Scars on your body can be really frustrating, and sometimes unappealing to the eye. Whether you have scars from a previous injury, illness, or condition, everybody’s scars look different and undergo different phases depending on the size and depth of the wound, genetics, sex and ethnicity. Scars are a part of the healing process, and most times they never go away. If you want to try to treat them, or reduce their appearance, there are several options to choose from. First, let’s look at the four types of scars:
Atrophic scars heal below the normal layer of skin tissue and result in an indented scar. They form when the skin cannot regenerate tissue correctly. As a result, it leaves behind imbalanced scarring. These scars are often the result of chickenpox or acne, and can also form after having a mole removed or other types of surgical procedures. Within the atrophic scar category, there are 3 distinct types. Some atrophic scars may have the appearance of a deep pore, also known as icepick scars. Others could be flat-bottomed scars that resemble chickenpox scars are defined as boxcar scars. Or, they can be rolling scars commonly identified by a lack of distinct edges, typically located in the cheek region.
Unlike atrophic scars, hypertrophic scars are red and rise above the skin. It’s important to note that these scars don’t spread beyond the spot where the injury occurred. A hypertrophic scar is a wide, thick, often raised scar that develops where the skin is injured. These types of scars are a result of an abnormal response to a trauma or injury. They can be caused by injury and irritation, including insect bites, burns, surgeries, vaccinations, skin piercings, acne, folliculitis, chicken pox, and herpes zoster infection, according to research. Possible treatments include steroid injections and laser surgery to improve the appearance of hypertrophic scarring.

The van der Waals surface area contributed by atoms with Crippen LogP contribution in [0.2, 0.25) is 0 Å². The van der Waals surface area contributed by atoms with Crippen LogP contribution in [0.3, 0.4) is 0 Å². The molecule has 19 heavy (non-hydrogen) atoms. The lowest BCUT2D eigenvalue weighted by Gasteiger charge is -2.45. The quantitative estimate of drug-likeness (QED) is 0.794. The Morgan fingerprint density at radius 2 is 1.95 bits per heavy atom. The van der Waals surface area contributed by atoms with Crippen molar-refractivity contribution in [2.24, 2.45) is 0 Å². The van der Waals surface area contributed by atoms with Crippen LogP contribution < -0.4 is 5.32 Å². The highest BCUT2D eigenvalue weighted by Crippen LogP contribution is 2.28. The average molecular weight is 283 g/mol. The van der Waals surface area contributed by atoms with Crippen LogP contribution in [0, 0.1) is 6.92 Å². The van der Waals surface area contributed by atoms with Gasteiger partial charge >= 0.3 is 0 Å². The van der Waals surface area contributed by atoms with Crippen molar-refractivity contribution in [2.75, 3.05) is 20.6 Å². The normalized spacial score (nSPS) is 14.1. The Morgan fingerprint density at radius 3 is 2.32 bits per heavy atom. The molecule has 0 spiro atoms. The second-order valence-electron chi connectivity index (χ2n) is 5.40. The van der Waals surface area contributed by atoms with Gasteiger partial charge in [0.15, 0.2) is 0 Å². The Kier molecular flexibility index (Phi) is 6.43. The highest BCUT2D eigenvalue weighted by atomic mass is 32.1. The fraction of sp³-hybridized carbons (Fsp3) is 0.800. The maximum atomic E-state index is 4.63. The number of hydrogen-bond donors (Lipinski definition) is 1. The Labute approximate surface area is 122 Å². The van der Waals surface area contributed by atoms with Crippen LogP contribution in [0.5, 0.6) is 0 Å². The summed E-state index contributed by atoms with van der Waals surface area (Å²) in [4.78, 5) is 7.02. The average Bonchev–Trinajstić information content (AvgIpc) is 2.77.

These scars are often lumpy or rigid, and extend out from the skin, spreading beyond the spot where the injury occurred. They are caused by the overproduction of certain cells (scar tissue). The scar rises after an injury or condition has healed, such as a surgical incision. Keloids usually grow on the shoulder, upper chest and back, earlobes, breastbone, and face. They can sometimes be bothersome or painful enough that you need medical treatment.
Contracture scars typically arise after the skin is burned. They cause tightening of the skin that can hinder mobility. Unlike the other scars mentioned above, contracture scars can go into muscles and nerves.
Use CYRx MD Skincare Scar Treatment System
If you’re interested in reducing the appearance of your scars, you will want to use a clinically-tested treatment system like ours over at CYRx MD Skincare. The Post-Procedure/Scar Treatment System is made for surgical wounds, irritation, inflammation, and more. Our system is formulated as a treatment regimen for fragile skin before or after surgical procedures.
The system includes four amazing products: a Sun Defense that provide defense against the sun's damaging UVA-aging and UVB-burning rays, an Ultra Recovery Cream that soothes the skin, removes irritation and reduces redness, Tretinol that helps to normalize the physiology of the skin to make it more healthy and radiant, and lastly a Restorative Cream that contains calming emollients relieve redness, irritation, and so much more!
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